Picture of William Camden

William Camden

places mentioned

Scotland: North of the Antonine Wall

Next Selection Previous Selection


WHAT so ever part of Britain lieth Northward beyond Grahames Dyke, or the wall of Antoninus Pius before named, and beareth out on both seas, is called by Tacitus Caledonia, like as the people thereof, Britans inhabiting Caledonia. Ptolomee divideth them into many nations, as Caledonii, Epidii, Vacomagi, &. Who were all of them afterward, for continuing their ancient maner and custome of peincting their bodies, named by the Romans and the Provinciall people Picts; divided by Ammianus Marcellinus into two nations, the Dicaledones and Vecturiones, touching whom I have spoken already before. Howbeit in the approved and best writers they goe all under the name of Caledonians, whom I would thinke to have beene so called of kalled a British word that signifieth hard , and the plurall number maketh kaledion , whence the name Caledonii may be derived, that is to say, hard, rough, uncivill, and a wilder kind of people , such as the Northren nations for the most part are, who by reason of the rigorous cold of the aire are more rough and fierce, and for their abundance of bloud more bold and adventurous. Moreover, beside the position of the climate, this is furthered by the nature and condition of the soile, which riseth up all throughout with rough and rugged mountainers; and mountainers, verily, all men know and confesse to be hardy, stoute, and strong. But whereas Varro alleageth out of Pacuvius that Caledonia breadeth and nourisheth men of exceeding bigge bodies , I would understand the place rather of Caledonia the region of Epirus, than this of ours, although ours also may justly challeng unto it selfe this commendation. Among this was the Wood Caledonia, termed by Lucius Florus Saltus Caledonius , that is, The forest of Caledonia , spreading out a mighty way, and impassable by reason of tall trees standing so thick, divided also by Grampe hil, now called Grantzbaine, that is, the Crooked bending mountaine. That Ulysses arrived in Caledonia (saith Solinus) appeareth plainely by a votive altar with an inscription in Greeke letters , but I would judge it to have beene rather erected to the honour of Ulysses than reared by Ulysses himselfe. Martiall the Poet likewise in this verse maketh mention of Caledonian beares:

Thus yeelded he his naked brest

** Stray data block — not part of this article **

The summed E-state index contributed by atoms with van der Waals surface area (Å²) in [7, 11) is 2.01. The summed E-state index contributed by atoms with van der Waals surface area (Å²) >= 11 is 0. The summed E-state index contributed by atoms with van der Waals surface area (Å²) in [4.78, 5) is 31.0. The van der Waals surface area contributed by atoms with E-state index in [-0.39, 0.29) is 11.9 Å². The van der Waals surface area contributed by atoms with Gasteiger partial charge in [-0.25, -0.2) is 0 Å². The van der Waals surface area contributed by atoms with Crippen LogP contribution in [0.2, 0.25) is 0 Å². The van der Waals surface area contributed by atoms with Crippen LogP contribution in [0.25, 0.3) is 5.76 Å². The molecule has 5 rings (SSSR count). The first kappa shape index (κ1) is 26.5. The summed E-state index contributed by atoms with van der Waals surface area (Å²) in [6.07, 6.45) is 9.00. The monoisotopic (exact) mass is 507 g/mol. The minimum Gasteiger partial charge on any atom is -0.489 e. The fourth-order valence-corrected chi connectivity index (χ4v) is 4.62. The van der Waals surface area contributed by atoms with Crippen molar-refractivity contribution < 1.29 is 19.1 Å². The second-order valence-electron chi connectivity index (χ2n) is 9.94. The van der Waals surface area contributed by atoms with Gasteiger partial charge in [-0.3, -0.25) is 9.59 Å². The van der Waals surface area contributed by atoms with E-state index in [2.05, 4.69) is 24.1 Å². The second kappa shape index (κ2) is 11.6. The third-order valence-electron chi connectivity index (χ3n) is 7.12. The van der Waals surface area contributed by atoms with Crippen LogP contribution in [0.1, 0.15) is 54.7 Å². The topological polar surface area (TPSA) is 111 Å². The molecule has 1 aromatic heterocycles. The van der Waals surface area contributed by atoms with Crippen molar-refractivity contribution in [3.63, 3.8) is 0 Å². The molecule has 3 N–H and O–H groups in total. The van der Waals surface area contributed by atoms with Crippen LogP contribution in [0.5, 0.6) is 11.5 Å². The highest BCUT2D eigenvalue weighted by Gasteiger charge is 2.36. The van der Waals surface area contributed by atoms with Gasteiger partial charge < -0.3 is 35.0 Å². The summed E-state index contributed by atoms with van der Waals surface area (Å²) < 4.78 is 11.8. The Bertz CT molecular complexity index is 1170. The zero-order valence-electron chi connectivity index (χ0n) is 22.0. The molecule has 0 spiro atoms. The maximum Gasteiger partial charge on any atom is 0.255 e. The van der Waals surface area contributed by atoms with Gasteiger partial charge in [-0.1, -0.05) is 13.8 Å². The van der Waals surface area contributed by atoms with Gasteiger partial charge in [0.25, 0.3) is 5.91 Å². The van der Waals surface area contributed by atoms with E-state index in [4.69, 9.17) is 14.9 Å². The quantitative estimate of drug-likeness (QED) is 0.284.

To beare of Caledon forrest

Plutarch also hath written that Beares were brought out of Britaine to Rome, and had there in great admiration: whereas notwithstanding, Britaine for these many ages hath bred none. What Caledonian monster that should be whereof Claudian wrote thus,

With monster Caledonian Britaine all attired,

to tell you the truth, I know not, Certes, it nourished in times past a number of white wild buls with thicke manes in maner of Lions (but in these daies few), and those very cruell, fierce, and so hatefull of mankind that for a certaine time they abhorre whatsoever they had either handled or breathed upon; yea, they utterly skorne the forcible strength of dogges, albeit Rome in times past wondered so much at the fiercenesse of Scottish dogges that it was thought there they were brought thither within yron grates and cages. Well, this tearme and name Caledonii grew so rife with Roman writers that they used it for all Britaine, and for all woods of Britaine whatsoever. Heereupon Lucius Florus writeth that Caesar followed the Britans unto the Caledonian woods, and yet he never saw them in this life. Hence also Valerius Flaccus writeth thus to Vespasian the Emperour:

Caledonius postquam tua carbasa vexit

That is, the British Ocean. Hence likewise it is that Statius versified thus unto Crispinus sonne of Vectius Volanus Propretour of Britaine about the time of Vitellius:

How much renowned shall the fields of Caledonia bee,
When as some old inhabitant of that fierce land to thee
Shall in these tearmes report and say? Behold, thy father oft
Was wont in Judgement heere to sit, upon this banke aloft
To th' armed troups to speake. It was he that walled this fort
That built thus strong, and it with ditch entrenched in this sort.
By him to Gods of warre these gift and arms were consecrate,
The titles (lo) are extant yet. Himselfe this brave brest plate
In time of battaile did put on, this cuirace finally
In fight he pluckt by force of armes from King of Britannie.

2. But in these as in other things I may say,

Poeticall licence is boundlesse.

For neither Caesar nor Volanus so much as ever knew the Caledonians. In Plinies time, as himselfe witnesseth, thirty yeeres almost after Claudius the Romaines with all their warlicke expeditions had discovered no farther in Britaine than to the Vicinity of the Caledonian Wood. For Julius Agricola under Domitian was the first that entred Caledonia, whereof at that present Galgac was Prince (who is named Galuac ap Liennauc in the Booke of Triplicites under the three worthies of Britaine), a man of the ninth Legion, in exceeding heat of courage joined battaile with the Romans and most manfully defended his country so long, untill fortune rather than his owne valour failed him. For then, as he saith, These Northern Britans beyond whom there was no land, and beside whom none were free , were the utmost nation verily of this Iland, like as Catullus called the Britans the utmost of all the world in that verse unto Furius: